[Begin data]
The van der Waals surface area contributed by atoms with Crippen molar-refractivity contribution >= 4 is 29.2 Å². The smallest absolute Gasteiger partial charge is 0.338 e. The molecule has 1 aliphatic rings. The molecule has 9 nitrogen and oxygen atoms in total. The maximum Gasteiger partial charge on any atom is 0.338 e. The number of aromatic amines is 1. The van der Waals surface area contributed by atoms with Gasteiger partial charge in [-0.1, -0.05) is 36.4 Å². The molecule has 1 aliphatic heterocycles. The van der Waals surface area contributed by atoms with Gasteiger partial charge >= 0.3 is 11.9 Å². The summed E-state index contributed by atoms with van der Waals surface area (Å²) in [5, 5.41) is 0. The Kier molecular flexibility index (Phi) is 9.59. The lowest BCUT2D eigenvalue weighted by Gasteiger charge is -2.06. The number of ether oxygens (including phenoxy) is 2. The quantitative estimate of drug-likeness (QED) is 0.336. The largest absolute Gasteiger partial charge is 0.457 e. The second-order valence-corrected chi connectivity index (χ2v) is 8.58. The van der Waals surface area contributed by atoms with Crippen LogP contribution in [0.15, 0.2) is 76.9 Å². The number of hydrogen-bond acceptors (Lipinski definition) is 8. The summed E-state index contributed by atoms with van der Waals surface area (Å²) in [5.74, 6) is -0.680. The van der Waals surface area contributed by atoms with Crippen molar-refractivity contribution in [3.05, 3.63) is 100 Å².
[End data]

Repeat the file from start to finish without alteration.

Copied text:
The van der Waals surface area contributed by atoms with Crippen molar-refractivity contribution >= 4 is 29.2 Å². The smallest absolute Gasteiger partial charge is 0.338 e. The molecule has 1 aliphatic rings. The molecule has 9 nitrogen and oxygen atoms in total. The maximum Gasteiger partial charge on any atom is 0.338 e. The number of aromatic amines is 1. The van der Waals surface area contributed by atoms with Gasteiger partial charge in [-0.1, -0.05) is 36.4 Å². The molecule has 1 aliphatic heterocycles. The van der Waals surface area contributed by atoms with Gasteiger partial charge >= 0.3 is 11.9 Å². The summed E-state index contributed by atoms with van der Waals surface area (Å²) in [5, 5.41) is 0. The Kier molecular flexibility index (Phi) is 9.59. The lowest BCUT2D eigenvalue weighted by Gasteiger charge is -2.06. The number of ether oxygens (including phenoxy) is 2. The quantitative estimate of drug-likeness (QED) is 0.336. The largest absolute Gasteiger partial charge is 0.457 e. The second-order valence-corrected chi connectivity index (χ2v) is 8.58. The van der Waals surface area contributed by atoms with Crippen LogP contribution in [0.15, 0.2) is 76.9 Å². The number of hydrogen-bond acceptors (Lipinski definition) is 8. The summed E-state index contributed by atoms with van der Waals surface area (Å²) in [5.74, 6) is -0.680. The van der Waals surface area contributed by atoms with Crippen molar-refractivity contribution in [3.05, 3.63) is 100 Å².